A 'death spiral of disrespect'

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In the United States and across the planet, there are myriad signs of a growing revolt against the advertising industry.

Polls show rising resentment of the industry and its aggressive tactics. According to a new Yankelovich Partners poll, 65% of Americans say they are "constantly bombarded with too much" advertising; 61% think the quantity of advertising and marketing they are exposed to "is out of control"; 60% report that their view of advertising is "much more negative than just a few years ago."

Responding to sports fans' disgust over the sale of naming rights, the San Francisco Board of Supervisors restored the name Candlestick Park to its baseball stadium, which became the first pro sports arena to return to its popular name because of popular protest. In Denver, Mayor John Hickenlooper rose to prominence as the lead opponent to the sale of naming rights to Mile High Stadium. The placement of ads on pro baseball uniforms and batting helmets drew a spate of negative news coverage this month, a letter from a U.S. senator and a New York Times editorial.

Advertisers are being expelled from schools in droves. Channel One, the in-school advertising service, was removed last school year from Nashville, and will soon be kicked out of Seattle. New restrictions on the marketing or sale of soda or junk food in school have been approved in places such as California, Texas, New York City and Philadelphia.

These are just a few flashpoints. I could list many more. The point is that the advertising industry is growing a formidable list of opponents. It would do the industry some good to ponder why this is happening. The main reason, I suspect, is that the industry abides no limits or boundaries. There seems to be almost nowhere that the industry won't stick an ad.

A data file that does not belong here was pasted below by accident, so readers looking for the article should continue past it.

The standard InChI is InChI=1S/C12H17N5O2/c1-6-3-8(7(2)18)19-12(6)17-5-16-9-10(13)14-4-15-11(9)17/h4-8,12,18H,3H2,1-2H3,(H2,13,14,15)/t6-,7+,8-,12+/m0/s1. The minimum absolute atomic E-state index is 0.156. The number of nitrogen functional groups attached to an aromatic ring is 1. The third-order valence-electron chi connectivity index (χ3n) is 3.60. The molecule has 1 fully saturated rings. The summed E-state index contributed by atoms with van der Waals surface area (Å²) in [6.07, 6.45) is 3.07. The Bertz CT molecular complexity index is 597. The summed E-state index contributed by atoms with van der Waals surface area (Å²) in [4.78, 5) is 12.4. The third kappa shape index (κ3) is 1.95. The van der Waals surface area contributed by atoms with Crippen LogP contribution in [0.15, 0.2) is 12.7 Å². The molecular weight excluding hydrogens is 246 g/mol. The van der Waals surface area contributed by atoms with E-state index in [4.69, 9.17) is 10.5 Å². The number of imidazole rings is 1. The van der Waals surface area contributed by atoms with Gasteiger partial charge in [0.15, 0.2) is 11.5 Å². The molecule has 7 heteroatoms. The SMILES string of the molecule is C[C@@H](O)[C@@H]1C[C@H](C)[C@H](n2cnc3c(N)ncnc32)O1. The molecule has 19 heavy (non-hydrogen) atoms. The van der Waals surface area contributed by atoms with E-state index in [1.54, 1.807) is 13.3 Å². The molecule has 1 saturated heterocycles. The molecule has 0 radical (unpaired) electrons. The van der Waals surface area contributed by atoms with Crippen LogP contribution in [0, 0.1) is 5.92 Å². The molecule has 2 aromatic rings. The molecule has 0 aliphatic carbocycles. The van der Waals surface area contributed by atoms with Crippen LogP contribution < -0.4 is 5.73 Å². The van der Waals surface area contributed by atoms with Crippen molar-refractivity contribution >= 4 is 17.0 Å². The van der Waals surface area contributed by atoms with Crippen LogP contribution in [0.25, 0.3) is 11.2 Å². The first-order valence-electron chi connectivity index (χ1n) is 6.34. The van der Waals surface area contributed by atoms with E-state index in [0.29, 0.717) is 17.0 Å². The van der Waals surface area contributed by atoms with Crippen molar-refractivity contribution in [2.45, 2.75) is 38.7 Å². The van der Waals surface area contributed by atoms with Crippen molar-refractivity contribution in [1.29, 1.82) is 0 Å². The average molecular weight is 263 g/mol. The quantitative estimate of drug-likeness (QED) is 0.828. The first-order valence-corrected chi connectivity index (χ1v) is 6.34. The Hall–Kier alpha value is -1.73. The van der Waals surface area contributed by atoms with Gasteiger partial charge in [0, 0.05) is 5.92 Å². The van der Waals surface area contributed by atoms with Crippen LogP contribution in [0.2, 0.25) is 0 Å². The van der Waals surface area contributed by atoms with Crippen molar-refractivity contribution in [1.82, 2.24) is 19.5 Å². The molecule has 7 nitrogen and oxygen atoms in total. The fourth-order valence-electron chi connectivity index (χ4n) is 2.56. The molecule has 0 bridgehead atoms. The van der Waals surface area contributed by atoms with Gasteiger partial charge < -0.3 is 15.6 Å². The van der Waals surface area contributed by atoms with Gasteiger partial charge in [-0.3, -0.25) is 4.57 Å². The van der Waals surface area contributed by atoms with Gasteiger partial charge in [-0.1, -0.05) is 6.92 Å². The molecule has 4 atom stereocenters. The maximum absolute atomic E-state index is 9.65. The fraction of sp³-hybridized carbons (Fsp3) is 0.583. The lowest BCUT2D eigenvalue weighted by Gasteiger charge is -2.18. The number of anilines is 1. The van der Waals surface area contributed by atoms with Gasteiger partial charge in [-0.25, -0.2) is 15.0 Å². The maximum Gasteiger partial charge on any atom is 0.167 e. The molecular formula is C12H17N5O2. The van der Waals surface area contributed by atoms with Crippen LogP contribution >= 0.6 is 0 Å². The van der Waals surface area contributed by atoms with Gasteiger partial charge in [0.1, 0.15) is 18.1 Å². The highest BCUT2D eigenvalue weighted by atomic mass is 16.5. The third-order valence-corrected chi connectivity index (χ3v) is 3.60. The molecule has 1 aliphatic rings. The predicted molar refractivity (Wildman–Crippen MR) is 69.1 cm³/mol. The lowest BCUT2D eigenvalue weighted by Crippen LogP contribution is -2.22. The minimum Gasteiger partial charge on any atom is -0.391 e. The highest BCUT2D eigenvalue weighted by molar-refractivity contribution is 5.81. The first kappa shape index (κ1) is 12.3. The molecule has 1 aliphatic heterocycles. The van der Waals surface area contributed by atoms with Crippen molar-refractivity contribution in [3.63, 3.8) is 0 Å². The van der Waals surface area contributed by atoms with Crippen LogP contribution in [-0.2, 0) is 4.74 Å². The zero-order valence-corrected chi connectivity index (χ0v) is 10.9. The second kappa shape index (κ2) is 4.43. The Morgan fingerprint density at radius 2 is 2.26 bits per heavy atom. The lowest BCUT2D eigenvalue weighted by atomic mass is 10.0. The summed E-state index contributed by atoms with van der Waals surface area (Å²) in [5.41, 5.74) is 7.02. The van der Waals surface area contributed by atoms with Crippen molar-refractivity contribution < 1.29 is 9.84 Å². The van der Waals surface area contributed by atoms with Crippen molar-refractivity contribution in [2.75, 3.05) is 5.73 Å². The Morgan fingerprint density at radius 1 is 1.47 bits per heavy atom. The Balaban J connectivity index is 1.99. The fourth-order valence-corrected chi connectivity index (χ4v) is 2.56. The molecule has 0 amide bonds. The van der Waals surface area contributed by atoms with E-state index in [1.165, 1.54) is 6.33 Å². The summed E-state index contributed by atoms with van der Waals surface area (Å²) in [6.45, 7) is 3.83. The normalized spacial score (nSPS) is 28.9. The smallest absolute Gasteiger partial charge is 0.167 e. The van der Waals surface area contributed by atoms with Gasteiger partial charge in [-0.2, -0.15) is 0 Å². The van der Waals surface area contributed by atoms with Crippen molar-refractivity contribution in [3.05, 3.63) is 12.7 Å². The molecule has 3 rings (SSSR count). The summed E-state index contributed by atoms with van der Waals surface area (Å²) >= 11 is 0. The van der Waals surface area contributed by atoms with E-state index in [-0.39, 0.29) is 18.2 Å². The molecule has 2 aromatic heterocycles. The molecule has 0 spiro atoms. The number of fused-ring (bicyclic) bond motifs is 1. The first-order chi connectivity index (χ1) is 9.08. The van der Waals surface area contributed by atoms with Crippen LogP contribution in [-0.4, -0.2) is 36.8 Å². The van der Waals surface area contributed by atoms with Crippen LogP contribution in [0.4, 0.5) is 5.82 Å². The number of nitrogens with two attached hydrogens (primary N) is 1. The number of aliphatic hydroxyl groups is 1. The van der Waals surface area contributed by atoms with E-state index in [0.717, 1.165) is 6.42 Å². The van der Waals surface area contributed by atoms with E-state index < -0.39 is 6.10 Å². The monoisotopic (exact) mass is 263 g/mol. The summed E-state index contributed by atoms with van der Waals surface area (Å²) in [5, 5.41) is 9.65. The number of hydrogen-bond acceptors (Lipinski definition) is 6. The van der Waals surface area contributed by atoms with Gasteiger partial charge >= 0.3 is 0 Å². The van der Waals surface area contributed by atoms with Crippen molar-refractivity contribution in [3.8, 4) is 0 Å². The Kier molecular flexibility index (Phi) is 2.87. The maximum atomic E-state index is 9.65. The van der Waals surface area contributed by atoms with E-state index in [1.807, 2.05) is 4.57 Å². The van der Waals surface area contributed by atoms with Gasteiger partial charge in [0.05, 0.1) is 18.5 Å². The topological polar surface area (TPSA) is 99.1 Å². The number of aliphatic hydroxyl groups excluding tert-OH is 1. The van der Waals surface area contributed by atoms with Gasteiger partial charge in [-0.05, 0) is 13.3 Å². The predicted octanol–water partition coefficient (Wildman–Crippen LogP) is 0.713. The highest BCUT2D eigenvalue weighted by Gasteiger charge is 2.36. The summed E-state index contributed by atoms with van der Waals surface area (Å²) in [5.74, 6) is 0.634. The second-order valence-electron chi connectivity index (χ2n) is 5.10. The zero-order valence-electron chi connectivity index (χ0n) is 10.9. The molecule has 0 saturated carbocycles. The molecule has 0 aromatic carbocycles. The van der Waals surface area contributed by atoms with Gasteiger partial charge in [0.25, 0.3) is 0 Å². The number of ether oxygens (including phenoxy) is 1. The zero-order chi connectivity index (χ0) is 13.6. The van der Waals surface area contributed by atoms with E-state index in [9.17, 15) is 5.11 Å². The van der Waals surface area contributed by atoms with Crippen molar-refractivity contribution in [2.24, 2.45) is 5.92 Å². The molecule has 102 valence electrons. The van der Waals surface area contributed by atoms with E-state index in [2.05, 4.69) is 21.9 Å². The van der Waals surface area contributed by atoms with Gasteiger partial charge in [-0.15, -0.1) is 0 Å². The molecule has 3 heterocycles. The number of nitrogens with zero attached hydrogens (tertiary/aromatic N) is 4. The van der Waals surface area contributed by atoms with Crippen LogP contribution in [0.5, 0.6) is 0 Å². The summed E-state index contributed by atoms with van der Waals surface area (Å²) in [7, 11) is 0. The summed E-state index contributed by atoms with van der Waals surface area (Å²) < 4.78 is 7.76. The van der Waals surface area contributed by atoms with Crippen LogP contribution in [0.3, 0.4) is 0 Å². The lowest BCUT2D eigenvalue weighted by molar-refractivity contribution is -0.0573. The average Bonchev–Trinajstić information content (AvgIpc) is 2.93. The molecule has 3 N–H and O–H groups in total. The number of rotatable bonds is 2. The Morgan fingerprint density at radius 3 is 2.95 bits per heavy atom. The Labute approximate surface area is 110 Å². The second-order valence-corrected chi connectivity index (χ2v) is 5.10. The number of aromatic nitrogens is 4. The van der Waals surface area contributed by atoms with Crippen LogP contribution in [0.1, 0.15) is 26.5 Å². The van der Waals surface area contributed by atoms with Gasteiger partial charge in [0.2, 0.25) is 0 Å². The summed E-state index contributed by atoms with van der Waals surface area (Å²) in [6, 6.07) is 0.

Most Americans accept advertising as a part of the circus of life. We at Commercial Alert certainly do. But the advertising industry seems caught up in a death spiral of disrespect. In its desperate clamor to claim the attention of potential shoppers, the industry invents a new intrusive ad mechanism almost every week, until citizens are driven nuts by all the billboards, product placement, junk faxes, pop-unders and all the rest of it.

no royal treatment

As for the bromide that the "consumer is king"-well, no one harasses a real king.

The industry's implicit message is a total lack of respect for our time, our privacy, our attention, our peace of mind, and not least for our concerns about our kids. "Your attention is ours," the industry says, in effect. "We are entitled to it at every moment." This implicit disrespect for consumers is starting to overwhelm the explicit messages that each advertiser is trying to get across.

The industry's disrespect is obvious in the spread of coercive advertising. If advertising were popular, why would the industry force us to watch it? But it does; the industry takes advantage of captive audiences in schools, colleges, movie theaters, airport lounges, mass transit and at ATM's, gas pumps and doctors' offices, among other places.